Amtrak Publishes Study Examining Scranton – New York Rail Corridor

Amtrak and the Pennsylvania Northeast Regional Railroad Authority (PNRRA) have released findings from a two-year study examining the potential to operate rail services between Scranton and New York.

The analysis included operations planning to develop a sample schedule. This includes three roundtrips a day with a travel time of approximately 2 hours and 50 minutes.

It also determined ridership estimates of around 470,000 riders per year.

Study results reveal strong potential for ridership, economic benefits and existing line suitability for passenger rail

In addition, the study involved an infrastructure assessment for the 60-mile Pennsylvania segment owned by PNRRA, for which upgrades are already planned.

Amtrak CEO Stephen Gardner said:

“Passenger rail service in and out of Scranton was discontinued in 1970, only one year before Amtrak was created. Restoring and expanding this corridor with daily multi-frequency service would dramatically boost mobility and economic development for residents of Scranton and Northeastern Pennsylvania, New Jersey, New York and the broader Northeast region.”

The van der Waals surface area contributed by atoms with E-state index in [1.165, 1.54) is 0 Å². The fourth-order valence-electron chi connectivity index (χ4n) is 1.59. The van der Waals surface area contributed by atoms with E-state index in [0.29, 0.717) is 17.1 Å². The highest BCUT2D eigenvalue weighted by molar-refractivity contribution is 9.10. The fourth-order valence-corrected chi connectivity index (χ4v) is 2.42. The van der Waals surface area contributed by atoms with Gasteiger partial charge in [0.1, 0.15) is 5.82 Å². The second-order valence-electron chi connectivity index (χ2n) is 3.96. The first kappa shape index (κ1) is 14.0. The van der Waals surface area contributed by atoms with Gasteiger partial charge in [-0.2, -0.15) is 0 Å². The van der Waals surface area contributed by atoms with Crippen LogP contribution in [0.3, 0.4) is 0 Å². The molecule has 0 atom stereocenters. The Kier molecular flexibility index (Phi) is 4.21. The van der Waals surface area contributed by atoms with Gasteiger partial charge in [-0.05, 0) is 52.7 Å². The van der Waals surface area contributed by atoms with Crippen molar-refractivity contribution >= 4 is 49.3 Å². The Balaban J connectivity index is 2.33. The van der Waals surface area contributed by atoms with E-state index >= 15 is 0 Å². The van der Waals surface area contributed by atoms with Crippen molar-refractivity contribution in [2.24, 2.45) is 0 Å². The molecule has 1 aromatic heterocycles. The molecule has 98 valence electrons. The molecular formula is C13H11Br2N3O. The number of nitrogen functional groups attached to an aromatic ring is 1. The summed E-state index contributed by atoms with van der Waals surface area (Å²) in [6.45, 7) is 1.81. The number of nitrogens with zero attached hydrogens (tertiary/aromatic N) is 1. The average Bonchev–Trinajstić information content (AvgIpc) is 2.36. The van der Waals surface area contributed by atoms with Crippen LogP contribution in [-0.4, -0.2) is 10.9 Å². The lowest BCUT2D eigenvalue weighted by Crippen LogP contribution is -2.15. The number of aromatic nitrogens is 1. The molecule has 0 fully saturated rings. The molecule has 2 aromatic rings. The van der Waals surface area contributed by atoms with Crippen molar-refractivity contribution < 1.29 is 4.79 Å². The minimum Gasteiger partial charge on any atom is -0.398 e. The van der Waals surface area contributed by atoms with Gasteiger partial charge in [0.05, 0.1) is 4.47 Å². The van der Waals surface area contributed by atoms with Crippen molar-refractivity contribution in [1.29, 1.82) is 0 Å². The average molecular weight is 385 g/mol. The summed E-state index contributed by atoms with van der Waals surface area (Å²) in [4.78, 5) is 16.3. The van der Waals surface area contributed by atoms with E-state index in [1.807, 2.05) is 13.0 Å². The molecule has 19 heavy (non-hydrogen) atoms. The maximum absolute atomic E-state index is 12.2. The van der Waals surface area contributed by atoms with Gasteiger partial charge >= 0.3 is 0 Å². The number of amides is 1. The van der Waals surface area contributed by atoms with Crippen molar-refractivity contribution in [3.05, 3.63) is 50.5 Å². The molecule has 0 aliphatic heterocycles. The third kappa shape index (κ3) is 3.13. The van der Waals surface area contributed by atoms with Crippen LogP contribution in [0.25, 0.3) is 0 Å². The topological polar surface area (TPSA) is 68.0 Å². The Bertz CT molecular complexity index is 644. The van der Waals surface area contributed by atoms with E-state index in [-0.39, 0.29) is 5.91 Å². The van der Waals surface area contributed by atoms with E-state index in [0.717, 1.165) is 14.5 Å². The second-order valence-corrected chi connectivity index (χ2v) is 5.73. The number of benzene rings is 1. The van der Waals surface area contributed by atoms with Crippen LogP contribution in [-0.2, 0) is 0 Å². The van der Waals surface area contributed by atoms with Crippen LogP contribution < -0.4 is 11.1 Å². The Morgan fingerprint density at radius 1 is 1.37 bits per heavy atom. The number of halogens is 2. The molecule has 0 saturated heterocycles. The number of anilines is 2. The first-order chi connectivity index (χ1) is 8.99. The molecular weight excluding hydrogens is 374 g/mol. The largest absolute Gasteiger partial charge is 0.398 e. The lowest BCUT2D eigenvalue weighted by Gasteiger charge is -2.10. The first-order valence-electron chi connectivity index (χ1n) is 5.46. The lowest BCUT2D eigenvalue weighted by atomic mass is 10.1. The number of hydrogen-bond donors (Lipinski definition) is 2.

The route’s outlined vision plan includes trains travelling at a maximum speed of 110 miles per hour, serving stations located in Scranton, Mt. Pocono, East Stroudsburg, Blairstown, Dover, Morristown, Montclair, Newark and New York City.

This service could begin as early as 2028 and would utilise and upgrade several stretches of existing tracks between Scranton and New York City.

PNRRA President Larry Malski said:

“This study reinforces what we have advocated for decades that rail passenger service to this region is a huge economic positive. The study’s release is extremely timely with last year’s passage of the Infrastructure Investment and Jobs Act that for the first time makes available federal funding for developing Scranton service, especially restoring the Lackawanna Cutoff and upgrading PNRRA trackage.”

The expected annual economic benefits of this project include:

  • 84 million USD in economic activity, such as increased tourism
  • 20 million USD in benefits to passengers, such as enabling them to be productive on the train
  • 7 million USD in society benefits by diverting travel from highways

The report estimates that track improvements on the PNRRA-owned segment will cost between 100 million and 175 million USD, while the acquisition of trains is estimated to cost approximately 70 million to 90 million USD.

These two items are anticipated to be about 30–45% of the total project cost.

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